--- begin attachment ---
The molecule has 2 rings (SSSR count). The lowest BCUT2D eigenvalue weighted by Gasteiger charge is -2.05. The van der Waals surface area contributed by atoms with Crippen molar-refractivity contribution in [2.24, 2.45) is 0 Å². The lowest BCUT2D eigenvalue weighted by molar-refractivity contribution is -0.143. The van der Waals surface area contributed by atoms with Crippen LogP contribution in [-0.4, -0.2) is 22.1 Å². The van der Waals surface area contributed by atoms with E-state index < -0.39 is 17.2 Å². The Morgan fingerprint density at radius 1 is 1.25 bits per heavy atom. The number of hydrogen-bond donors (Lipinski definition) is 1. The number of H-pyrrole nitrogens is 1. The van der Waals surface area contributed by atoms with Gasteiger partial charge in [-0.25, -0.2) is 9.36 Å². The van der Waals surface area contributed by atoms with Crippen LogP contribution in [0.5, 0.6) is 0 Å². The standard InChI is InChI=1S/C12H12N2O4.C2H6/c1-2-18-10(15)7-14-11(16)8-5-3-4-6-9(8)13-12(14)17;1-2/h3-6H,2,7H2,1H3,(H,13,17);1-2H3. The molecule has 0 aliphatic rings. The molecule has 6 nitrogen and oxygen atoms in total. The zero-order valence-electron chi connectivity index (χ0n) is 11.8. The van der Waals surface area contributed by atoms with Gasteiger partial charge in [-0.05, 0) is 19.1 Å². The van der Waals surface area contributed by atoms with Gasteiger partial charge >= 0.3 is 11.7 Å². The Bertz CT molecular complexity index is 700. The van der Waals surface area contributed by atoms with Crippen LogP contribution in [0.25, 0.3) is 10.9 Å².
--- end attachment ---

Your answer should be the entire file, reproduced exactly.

The molecule has 2 rings (SSSR count). The lowest BCUT2D eigenvalue weighted by Gasteiger charge is -2.05. The van der Waals surface area contributed by atoms with Crippen molar-refractivity contribution in [2.24, 2.45) is 0 Å². The lowest BCUT2D eigenvalue weighted by molar-refractivity contribution is -0.143. The van der Waals surface area contributed by atoms with Crippen LogP contribution in [-0.4, -0.2) is 22.1 Å². The van der Waals surface area contributed by atoms with E-state index < -0.39 is 17.2 Å². The Morgan fingerprint density at radius 1 is 1.25 bits per heavy atom. The number of hydrogen-bond donors (Lipinski definition) is 1. The number of H-pyrrole nitrogens is 1. The van der Waals surface area contributed by atoms with Gasteiger partial charge in [-0.25, -0.2) is 9.36 Å². The van der Waals surface area contributed by atoms with Crippen LogP contribution in [0.5, 0.6) is 0 Å². The standard InChI is InChI=1S/C12H12N2O4.C2H6/c1-2-18-10(15)7-14-11(16)8-5-3-4-6-9(8)13-12(14)17;1-2/h3-6H,2,7H2,1H3,(H,13,17);1-2H3. The molecule has 0 aliphatic rings. The molecule has 6 nitrogen and oxygen atoms in total. The zero-order valence-electron chi connectivity index (χ0n) is 11.8. The van der Waals surface area contributed by atoms with Gasteiger partial charge in [-0.05, 0) is 19.1 Å². The van der Waals surface area contributed by atoms with Gasteiger partial charge >= 0.3 is 11.7 Å². The Bertz CT molecular complexity index is 700. The van der Waals surface area contributed by atoms with Crippen LogP contribution in [0.25, 0.3) is 10.9 Å².